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Dawn Clark, principal, NBBJ

The jet-setting green queen has made it her mission to promote planet-friendly practices in retail design around the world.



You’ve designed stores around the world. What’s the difference between shoppers in Chicago and Jakarta?

Energy levels. Indonesia is developing a middle class with economic and political stability and a taste for design, luxury and fashion. U.S. shoppers are weary, with saturated exposure to marketing and availability of goods, and they’re worried about the economy. They’re seeking new levels of inspiration and resonance with deeper connections to shared values through what they choose to buy.

What’s the same?

There is a universal language of shopping. It’s where communities live, connect with each other and trade with the world, whether that’s in the Grand Bazaar in Istanbul, the Arab textile market in Singapore, the designer boutiques in Florence or Chandni Chowk in Delhi.

When people see my passport, they always say…”


“Wow, that’s the fattest passport I’ve ever seen!” I’ve had a third book bound into my passport. I’ve been working in Istanbul, Moscow, Singapore, Shenzen, Seoul, New Delhi, Dalian, Bhutan, Mexico, Beijing, Hong Kong, Sao Paulo, Shanghai, Germany, London and Dubai.

Which country would you leave the U.S. at the drop of a hat and move to?

How to choose one? I love Japan, Italy and Indonesia, but my son says he wants to finish high school in the Seattle area first.

What exotic dish have you tried that you’ll never try again?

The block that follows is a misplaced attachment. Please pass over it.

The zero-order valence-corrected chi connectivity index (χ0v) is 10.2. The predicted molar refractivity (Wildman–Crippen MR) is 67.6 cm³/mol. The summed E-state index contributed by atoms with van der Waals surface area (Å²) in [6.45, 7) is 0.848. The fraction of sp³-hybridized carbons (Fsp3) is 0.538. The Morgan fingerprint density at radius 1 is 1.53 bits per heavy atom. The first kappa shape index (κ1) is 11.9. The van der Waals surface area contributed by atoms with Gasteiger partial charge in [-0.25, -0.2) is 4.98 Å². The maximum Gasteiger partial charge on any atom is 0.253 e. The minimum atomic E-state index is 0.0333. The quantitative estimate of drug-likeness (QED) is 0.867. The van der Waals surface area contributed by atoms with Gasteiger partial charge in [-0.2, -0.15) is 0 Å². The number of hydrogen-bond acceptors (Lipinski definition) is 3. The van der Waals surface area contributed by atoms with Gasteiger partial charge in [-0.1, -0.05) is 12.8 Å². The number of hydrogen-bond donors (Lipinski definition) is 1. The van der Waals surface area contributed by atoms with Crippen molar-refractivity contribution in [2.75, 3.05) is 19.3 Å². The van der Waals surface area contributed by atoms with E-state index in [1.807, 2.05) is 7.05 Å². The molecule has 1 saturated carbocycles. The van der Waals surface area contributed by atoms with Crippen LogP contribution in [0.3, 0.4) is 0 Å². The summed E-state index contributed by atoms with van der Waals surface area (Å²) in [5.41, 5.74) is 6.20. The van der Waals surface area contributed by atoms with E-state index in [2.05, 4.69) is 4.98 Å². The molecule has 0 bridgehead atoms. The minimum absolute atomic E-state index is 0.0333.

Sea cucumber. It’s slimy and chewy.

You’re very eco-conscious. How do you reduce your own carbon footprint?


I walk to my office in downtown Seattle’s Pike Place Market.

But you also fly all over the world…

I need to cut down on the air miles, but I hope that my efforts on sustainable design around the world have a balancing impact.

What’s been the most exciting project you’ve worked on in the past year?

Right now, I’m working with an amazing, human-centered Brazilian company that is going carbon-neutral this year.

For retailers that haven’t taken the green plunge, what would you recommend as the first step?


Look at every aspect of your business against sustainable practices and set a goal to go neutral before 2030. I gravitate to design solutions that use natural light, and there have been lots of studies that show it’s good retail strategy.

What did you want to be when you were 5 years old?

A ballet dancer, a concert pianist, an Olympic athlete…and I always wanted to travel to exotic places.


Dawn Clark’s necessities for stress-free travel:

  • A bag of potpourri from Santa Maria Novella. “What it does to a smoky hotel room in Tokyo is magic!”
  • A Venus-scented travel candle from Archipelago Botanicals.
  • Less is more: “The more I travel, the less I pack. I’m hoping to evolve to maybe just a little shoulder bag.”

Photography: Tim Girvin, Seattle



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